A Springfield attorney has announced her campaign for the westernmost Congressional seat in Massachusetts. It will be difficult to unseat longtime Representative Richard Neal.
Tahirah Amatul-Wadud stopped in Shelburne Falls, Pittsfield and Springfield during her tour of the state’s largest Congressional district to announce her campaign.
The Democrat wants to primary the dean of both the Massachusetts Delegation and the New England Congressional Delegation – Richard Neal in 2018. The ranking Democrat on the House Ways and Means Committee has been in office since 1989 and has a built up a significant campaign war chest.
“Somebody said to me the other day: You are climbing up an icy mountain,” Amatul-Wadud says. “I understand that conventional wisdom says you don’t do that. But I also understand that conventional wisdom says our district has ridiculously low voter turnout, which says to me that we have apathy that is at crisis and epidemic level. And I wonder how much having that incumbent in office has killed people’s spirits.”
Amatul-Wadud was welcomed at Dottie’s Coffee Lounge in Pittsfield by progressive activists she met at the Four Freedoms For All rally in January. She spoke with residents before taking to the podium.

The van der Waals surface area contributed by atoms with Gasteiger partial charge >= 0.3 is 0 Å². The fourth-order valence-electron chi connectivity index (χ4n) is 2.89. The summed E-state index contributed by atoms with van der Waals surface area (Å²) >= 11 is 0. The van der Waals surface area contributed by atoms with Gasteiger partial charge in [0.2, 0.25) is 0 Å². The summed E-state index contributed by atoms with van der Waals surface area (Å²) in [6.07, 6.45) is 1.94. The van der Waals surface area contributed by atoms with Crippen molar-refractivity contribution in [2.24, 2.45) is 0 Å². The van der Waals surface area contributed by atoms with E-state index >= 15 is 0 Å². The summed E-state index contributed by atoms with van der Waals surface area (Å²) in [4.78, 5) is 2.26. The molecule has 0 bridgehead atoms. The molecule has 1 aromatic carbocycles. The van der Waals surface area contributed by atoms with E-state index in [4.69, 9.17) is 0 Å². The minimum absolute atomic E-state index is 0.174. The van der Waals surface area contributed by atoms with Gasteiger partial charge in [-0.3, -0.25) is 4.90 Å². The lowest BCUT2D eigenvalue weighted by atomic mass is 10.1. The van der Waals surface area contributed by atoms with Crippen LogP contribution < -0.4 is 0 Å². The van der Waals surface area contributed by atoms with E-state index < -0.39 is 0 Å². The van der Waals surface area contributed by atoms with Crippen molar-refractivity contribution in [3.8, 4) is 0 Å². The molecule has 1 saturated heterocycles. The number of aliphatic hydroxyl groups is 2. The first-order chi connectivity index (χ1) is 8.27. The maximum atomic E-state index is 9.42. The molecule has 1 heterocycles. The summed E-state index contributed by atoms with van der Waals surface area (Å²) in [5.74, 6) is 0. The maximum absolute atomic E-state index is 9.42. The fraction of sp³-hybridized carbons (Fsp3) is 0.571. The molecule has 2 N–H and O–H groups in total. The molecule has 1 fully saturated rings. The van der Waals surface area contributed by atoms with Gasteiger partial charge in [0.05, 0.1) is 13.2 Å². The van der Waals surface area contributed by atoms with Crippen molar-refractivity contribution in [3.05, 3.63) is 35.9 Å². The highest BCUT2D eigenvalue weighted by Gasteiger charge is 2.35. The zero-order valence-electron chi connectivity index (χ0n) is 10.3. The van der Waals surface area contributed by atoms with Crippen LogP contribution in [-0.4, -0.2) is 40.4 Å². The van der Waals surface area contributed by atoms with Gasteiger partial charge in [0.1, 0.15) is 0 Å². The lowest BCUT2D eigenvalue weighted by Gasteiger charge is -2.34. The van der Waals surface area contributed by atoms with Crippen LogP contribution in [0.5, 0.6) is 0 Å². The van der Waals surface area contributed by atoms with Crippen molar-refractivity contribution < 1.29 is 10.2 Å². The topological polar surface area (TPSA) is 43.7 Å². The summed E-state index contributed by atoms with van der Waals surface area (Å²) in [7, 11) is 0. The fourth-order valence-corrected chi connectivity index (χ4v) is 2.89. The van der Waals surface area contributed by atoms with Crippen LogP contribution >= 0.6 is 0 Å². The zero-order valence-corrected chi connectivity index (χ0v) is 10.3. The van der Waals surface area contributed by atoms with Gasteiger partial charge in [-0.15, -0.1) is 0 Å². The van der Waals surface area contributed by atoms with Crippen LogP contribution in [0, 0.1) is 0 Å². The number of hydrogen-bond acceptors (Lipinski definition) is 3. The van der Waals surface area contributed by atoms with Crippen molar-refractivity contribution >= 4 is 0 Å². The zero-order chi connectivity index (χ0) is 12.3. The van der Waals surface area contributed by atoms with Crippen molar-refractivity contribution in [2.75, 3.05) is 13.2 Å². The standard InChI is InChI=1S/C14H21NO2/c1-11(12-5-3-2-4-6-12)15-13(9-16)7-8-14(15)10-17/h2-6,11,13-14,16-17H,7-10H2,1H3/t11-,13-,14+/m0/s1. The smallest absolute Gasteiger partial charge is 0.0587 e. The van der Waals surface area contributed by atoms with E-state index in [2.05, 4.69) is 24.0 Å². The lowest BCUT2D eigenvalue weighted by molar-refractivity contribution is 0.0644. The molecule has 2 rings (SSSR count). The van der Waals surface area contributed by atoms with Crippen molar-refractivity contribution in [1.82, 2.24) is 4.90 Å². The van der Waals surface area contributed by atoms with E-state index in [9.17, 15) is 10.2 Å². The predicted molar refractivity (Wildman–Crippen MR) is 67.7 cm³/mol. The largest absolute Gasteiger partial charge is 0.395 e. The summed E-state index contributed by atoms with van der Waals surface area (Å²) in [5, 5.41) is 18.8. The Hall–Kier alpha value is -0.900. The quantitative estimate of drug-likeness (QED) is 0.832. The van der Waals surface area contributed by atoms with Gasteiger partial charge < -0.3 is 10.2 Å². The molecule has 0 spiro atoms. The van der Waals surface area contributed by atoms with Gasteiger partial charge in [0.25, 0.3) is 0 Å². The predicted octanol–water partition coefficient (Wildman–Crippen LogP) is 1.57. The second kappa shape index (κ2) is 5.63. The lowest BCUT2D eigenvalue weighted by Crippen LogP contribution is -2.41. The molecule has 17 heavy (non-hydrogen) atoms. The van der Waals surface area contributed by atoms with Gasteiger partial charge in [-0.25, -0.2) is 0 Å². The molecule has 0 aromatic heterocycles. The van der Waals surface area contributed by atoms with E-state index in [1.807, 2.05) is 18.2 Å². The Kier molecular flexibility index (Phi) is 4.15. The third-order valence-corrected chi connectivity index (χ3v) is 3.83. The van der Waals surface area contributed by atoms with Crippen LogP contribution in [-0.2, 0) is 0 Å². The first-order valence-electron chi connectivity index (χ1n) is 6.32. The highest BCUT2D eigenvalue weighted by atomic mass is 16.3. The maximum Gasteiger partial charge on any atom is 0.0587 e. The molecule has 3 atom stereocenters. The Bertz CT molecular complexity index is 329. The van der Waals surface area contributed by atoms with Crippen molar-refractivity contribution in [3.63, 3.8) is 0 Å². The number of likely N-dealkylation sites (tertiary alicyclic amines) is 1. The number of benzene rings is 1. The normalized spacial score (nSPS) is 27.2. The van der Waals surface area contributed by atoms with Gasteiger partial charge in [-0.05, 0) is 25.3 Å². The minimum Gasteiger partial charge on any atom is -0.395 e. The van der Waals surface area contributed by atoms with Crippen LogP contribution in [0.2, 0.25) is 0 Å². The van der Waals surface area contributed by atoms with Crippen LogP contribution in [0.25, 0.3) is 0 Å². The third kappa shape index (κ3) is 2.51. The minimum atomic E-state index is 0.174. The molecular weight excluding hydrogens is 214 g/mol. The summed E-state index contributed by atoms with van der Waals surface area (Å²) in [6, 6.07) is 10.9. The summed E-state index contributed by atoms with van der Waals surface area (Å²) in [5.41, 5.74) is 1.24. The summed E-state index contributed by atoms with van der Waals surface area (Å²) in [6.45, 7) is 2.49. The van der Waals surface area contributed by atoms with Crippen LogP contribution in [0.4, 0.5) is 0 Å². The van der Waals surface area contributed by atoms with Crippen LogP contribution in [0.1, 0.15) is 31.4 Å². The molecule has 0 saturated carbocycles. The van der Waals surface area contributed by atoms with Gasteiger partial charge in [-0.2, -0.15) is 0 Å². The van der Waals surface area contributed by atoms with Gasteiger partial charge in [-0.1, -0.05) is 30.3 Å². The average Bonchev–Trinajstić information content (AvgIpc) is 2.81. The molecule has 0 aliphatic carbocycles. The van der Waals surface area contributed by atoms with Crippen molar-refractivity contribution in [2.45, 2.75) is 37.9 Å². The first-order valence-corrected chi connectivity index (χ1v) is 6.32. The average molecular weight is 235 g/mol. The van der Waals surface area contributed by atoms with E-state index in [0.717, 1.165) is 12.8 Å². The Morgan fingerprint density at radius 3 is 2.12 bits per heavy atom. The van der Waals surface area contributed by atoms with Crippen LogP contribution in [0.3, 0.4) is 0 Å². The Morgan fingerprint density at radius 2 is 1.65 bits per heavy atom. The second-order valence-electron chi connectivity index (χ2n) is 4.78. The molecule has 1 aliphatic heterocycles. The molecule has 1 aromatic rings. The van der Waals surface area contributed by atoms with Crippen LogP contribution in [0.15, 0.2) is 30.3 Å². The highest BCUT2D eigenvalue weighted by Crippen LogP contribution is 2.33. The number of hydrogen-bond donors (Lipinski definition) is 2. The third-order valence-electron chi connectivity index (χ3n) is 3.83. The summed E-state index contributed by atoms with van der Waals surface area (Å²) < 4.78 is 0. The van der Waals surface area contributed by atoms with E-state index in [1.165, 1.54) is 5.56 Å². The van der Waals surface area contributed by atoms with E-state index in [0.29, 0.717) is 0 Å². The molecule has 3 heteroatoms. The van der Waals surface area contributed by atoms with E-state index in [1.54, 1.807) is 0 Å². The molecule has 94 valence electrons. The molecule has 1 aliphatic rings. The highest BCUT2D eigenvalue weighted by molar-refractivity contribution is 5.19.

“We are dealing with a president who is out to get us – us being those who fall within this district,” Amatul-Wadud says. “We have representation that many people are unhappy or dissatisfied with, and for that reason I feel strongly that this is where I can make the most impact.”
Amatul-Wadud is a 44-year-old Muslim mother of seven and a Springfield attorney who represents marginalized minorities. She has also been a member of the United Nation’s Commission on the Status of Women for roughly four years.
She describes herself as a staunch defender of the Deferred Action for Childhood Arrivals program, transgender equality, and green energy. Amatul-Wadud is calling for a single-payer health care system, more opioid epidemic relief, student loan reform, and a halt to Republican tax policy.
“I am running an unapologetically progressive platform. I believe everybody in our district deserves to be treated with the respect and the support as each neighbor. I would support whatever broadens human rights and access to human rights regardless of what you look like or how you define yourself,” Amatul-Wadud says.
After Massachusetts lost a U.S. House seat after the 2010 census, Neal ran for re-election in 2012 in the redrawn 1st Congressional District – which spans all of Berkshire and Hampden Counties, and most of Hampshire and Franklin Counties.
Neal easily defeated Andrea Nuciforo and Bill Shein in the 2012 Democratic primary. Shein was popular among Progressives – especially in Berkshire County.
Neal was unopposed in the 2012 and 2014 general elections. In 2016, Neal faced no primary challenger and garnered 73 percent of the general election vote against two minor party candidates.
Congressman Neal’s office declined to comment about his latest challenger’s bid, but Neal was optimistic about Democrats’ chances in the midterms during a recent Congressional Corner conversation with WAMC’s Alan Chartock.
“The chances of that happening, of taking the House are?” Chartock asks.
“I think 50/50 and I think if you look at the generic polling right now it’s even better than that,” Neal says.